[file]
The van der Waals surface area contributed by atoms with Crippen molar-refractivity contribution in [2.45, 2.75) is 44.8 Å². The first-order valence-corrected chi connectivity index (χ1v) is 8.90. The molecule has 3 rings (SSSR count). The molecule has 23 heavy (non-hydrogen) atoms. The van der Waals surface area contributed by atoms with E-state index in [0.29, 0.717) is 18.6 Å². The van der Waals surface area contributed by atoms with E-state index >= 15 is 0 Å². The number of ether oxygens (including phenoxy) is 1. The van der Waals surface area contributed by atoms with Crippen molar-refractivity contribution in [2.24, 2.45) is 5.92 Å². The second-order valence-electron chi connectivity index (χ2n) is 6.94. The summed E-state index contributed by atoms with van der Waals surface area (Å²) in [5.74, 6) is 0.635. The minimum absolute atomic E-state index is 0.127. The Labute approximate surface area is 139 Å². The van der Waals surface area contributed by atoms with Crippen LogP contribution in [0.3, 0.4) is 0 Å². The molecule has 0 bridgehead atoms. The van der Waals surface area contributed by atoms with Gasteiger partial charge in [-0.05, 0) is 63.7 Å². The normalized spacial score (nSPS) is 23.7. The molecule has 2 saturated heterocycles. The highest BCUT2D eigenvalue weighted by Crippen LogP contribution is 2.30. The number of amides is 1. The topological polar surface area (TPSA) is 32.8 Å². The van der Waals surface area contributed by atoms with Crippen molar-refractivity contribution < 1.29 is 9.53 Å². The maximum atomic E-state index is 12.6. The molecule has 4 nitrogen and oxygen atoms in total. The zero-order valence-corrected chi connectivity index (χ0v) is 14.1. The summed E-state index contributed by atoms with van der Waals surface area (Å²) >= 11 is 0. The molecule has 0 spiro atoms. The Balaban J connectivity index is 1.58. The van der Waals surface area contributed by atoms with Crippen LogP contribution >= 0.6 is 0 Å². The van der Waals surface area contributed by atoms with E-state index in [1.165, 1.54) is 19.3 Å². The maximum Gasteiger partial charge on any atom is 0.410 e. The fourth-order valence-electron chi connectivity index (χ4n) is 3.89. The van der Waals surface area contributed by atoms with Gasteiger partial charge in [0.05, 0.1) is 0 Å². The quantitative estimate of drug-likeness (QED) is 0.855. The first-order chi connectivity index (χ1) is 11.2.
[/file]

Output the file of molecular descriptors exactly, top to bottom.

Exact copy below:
The van der Waals surface area contributed by atoms with Crippen molar-refractivity contribution in [2.45, 2.75) is 44.8 Å². The first-order valence-corrected chi connectivity index (χ1v) is 8.90. The molecule has 3 rings (SSSR count). The molecule has 23 heavy (non-hydrogen) atoms. The van der Waals surface area contributed by atoms with E-state index in [0.29, 0.717) is 18.6 Å². The van der Waals surface area contributed by atoms with E-state index >= 15 is 0 Å². The number of ether oxygens (including phenoxy) is 1. The van der Waals surface area contributed by atoms with Crippen molar-refractivity contribution in [2.24, 2.45) is 5.92 Å². The second-order valence-electron chi connectivity index (χ2n) is 6.94. The summed E-state index contributed by atoms with van der Waals surface area (Å²) in [5.74, 6) is 0.635. The minimum absolute atomic E-state index is 0.127. The Labute approximate surface area is 139 Å². The van der Waals surface area contributed by atoms with Crippen LogP contribution in [0.3, 0.4) is 0 Å². The molecule has 0 bridgehead atoms. The van der Waals surface area contributed by atoms with Gasteiger partial charge in [-0.05, 0) is 63.7 Å². The normalized spacial score (nSPS) is 23.7. The molecule has 2 saturated heterocycles. The highest BCUT2D eigenvalue weighted by Crippen LogP contribution is 2.30. The number of amides is 1. The topological polar surface area (TPSA) is 32.8 Å². The van der Waals surface area contributed by atoms with Crippen molar-refractivity contribution < 1.29 is 9.53 Å². The maximum atomic E-state index is 12.6. The molecule has 4 nitrogen and oxygen atoms in total. The zero-order valence-corrected chi connectivity index (χ0v) is 14.1. The summed E-state index contributed by atoms with van der Waals surface area (Å²) >= 11 is 0. The molecule has 0 spiro atoms. The Balaban J connectivity index is 1.58. The van der Waals surface area contributed by atoms with Crippen LogP contribution >= 0.6 is 0 Å². The van der Waals surface area contributed by atoms with E-state index in [1.165, 1.54) is 19.3 Å². The maximum Gasteiger partial charge on any atom is 0.410 e. The fourth-order valence-electron chi connectivity index (χ4n) is 3.89. The van der Waals surface area contributed by atoms with Gasteiger partial charge in [0.05, 0.1) is 0 Å². The quantitative estimate of drug-likeness (QED) is 0.855. The first-order chi connectivity index (χ1) is 11.2.